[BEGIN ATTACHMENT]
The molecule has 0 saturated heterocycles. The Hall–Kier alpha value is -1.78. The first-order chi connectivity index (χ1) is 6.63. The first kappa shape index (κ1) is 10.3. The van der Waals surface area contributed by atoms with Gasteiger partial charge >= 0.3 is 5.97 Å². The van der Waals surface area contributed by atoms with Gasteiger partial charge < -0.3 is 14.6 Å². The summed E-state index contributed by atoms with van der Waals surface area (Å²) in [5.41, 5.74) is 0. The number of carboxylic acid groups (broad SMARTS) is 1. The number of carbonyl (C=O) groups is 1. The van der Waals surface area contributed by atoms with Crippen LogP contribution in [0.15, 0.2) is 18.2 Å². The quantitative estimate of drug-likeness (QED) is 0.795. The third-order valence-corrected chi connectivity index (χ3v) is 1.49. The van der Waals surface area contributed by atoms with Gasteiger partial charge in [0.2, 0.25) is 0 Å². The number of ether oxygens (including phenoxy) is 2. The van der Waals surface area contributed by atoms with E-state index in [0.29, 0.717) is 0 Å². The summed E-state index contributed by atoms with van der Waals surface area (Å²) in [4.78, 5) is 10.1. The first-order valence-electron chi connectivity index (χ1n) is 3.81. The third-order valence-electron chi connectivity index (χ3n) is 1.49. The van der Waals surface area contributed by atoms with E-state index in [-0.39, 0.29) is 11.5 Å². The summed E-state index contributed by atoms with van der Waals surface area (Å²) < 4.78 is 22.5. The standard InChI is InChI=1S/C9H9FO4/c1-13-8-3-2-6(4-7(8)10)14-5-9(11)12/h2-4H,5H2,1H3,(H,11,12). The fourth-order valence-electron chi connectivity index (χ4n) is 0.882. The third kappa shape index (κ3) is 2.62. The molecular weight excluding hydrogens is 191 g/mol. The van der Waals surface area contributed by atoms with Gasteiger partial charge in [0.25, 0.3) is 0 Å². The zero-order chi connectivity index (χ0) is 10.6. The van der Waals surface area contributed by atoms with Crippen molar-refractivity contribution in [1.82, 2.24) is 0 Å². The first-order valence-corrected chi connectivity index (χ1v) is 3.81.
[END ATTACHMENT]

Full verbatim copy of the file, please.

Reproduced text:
The molecule has 0 saturated heterocycles. The Hall–Kier alpha value is -1.78. The first-order chi connectivity index (χ1) is 6.63. The first kappa shape index (κ1) is 10.3. The van der Waals surface area contributed by atoms with Gasteiger partial charge >= 0.3 is 5.97 Å². The van der Waals surface area contributed by atoms with Gasteiger partial charge < -0.3 is 14.6 Å². The summed E-state index contributed by atoms with van der Waals surface area (Å²) in [5.41, 5.74) is 0. The number of carboxylic acid groups (broad SMARTS) is 1. The number of carbonyl (C=O) groups is 1. The van der Waals surface area contributed by atoms with Crippen LogP contribution in [0.15, 0.2) is 18.2 Å². The quantitative estimate of drug-likeness (QED) is 0.795. The third-order valence-corrected chi connectivity index (χ3v) is 1.49. The van der Waals surface area contributed by atoms with Gasteiger partial charge in [0.2, 0.25) is 0 Å². The number of ether oxygens (including phenoxy) is 2. The van der Waals surface area contributed by atoms with E-state index in [0.29, 0.717) is 0 Å². The summed E-state index contributed by atoms with van der Waals surface area (Å²) in [4.78, 5) is 10.1. The first-order valence-electron chi connectivity index (χ1n) is 3.81. The third-order valence-electron chi connectivity index (χ3n) is 1.49. The van der Waals surface area contributed by atoms with E-state index in [-0.39, 0.29) is 11.5 Å². The summed E-state index contributed by atoms with van der Waals surface area (Å²) < 4.78 is 22.5. The standard InChI is InChI=1S/C9H9FO4/c1-13-8-3-2-6(4-7(8)10)14-5-9(11)12/h2-4H,5H2,1H3,(H,11,12). The fourth-order valence-electron chi connectivity index (χ4n) is 0.882. The third kappa shape index (κ3) is 2.62. The molecular weight excluding hydrogens is 191 g/mol. The van der Waals surface area contributed by atoms with Gasteiger partial charge in [0.25, 0.3) is 0 Å². The zero-order chi connectivity index (χ0) is 10.6. The van der Waals surface area contributed by atoms with Crippen molar-refractivity contribution in [1.82, 2.24) is 0 Å². The first-order valence-corrected chi connectivity index (χ1v) is 3.81.